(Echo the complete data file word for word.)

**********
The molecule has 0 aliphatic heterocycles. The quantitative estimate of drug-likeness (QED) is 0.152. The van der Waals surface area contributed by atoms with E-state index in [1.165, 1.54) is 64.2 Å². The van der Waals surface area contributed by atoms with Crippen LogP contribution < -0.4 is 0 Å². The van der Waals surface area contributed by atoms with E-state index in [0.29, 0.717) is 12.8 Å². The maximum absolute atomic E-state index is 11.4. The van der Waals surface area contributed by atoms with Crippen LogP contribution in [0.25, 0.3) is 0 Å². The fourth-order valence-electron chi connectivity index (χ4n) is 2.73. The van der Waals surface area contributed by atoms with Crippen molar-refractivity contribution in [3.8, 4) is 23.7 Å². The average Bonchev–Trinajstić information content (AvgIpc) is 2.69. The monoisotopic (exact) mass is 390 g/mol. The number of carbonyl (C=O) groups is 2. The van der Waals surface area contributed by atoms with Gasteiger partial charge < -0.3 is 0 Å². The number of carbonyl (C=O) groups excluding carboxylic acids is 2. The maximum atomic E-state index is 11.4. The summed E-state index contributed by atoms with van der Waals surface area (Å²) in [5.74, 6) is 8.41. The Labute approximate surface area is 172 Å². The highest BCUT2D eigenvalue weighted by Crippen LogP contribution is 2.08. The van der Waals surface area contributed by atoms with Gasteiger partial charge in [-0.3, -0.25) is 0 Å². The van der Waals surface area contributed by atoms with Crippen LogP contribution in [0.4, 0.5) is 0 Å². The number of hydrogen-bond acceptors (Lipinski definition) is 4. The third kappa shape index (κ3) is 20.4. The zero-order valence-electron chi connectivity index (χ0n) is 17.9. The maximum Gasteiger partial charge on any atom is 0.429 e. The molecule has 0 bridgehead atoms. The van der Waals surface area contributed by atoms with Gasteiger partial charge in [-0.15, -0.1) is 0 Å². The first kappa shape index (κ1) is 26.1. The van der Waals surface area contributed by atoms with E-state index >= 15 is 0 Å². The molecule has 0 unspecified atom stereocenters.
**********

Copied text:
The molecule has 0 aliphatic heterocycles. The quantitative estimate of drug-likeness (QED) is 0.152. The van der Waals surface area contributed by atoms with E-state index in [1.165, 1.54) is 64.2 Å². The van der Waals surface area contributed by atoms with Crippen LogP contribution < -0.4 is 0 Å². The van der Waals surface area contributed by atoms with E-state index in [0.29, 0.717) is 12.8 Å². The maximum absolute atomic E-state index is 11.4. The van der Waals surface area contributed by atoms with Crippen LogP contribution in [0.25, 0.3) is 0 Å². The fourth-order valence-electron chi connectivity index (χ4n) is 2.73. The van der Waals surface area contributed by atoms with Crippen molar-refractivity contribution in [3.8, 4) is 23.7 Å². The average Bonchev–Trinajstić information content (AvgIpc) is 2.69. The monoisotopic (exact) mass is 390 g/mol. The number of carbonyl (C=O) groups is 2. The van der Waals surface area contributed by atoms with Gasteiger partial charge < -0.3 is 0 Å². The number of carbonyl (C=O) groups excluding carboxylic acids is 2. The maximum atomic E-state index is 11.4. The summed E-state index contributed by atoms with van der Waals surface area (Å²) in [5.74, 6) is 8.41. The Labute approximate surface area is 172 Å². The highest BCUT2D eigenvalue weighted by Crippen LogP contribution is 2.08. The van der Waals surface area contributed by atoms with Gasteiger partial charge in [-0.3, -0.25) is 0 Å². The van der Waals surface area contributed by atoms with Crippen LogP contribution in [0.4, 0.5) is 0 Å². The number of hydrogen-bond acceptors (Lipinski definition) is 4. The third kappa shape index (κ3) is 20.4. The zero-order valence-electron chi connectivity index (χ0n) is 17.9. The maximum Gasteiger partial charge on any atom is 0.429 e. The molecule has 0 bridgehead atoms. The van der Waals surface area contributed by atoms with Gasteiger partial charge in [-0.15, -0.1) is 0 Å². The first kappa shape index (κ1) is 26.1. The van der Waals surface area contributed by atoms with E-state index >= 15 is 0 Å². The molecule has 0 unspecified atom stereocenters.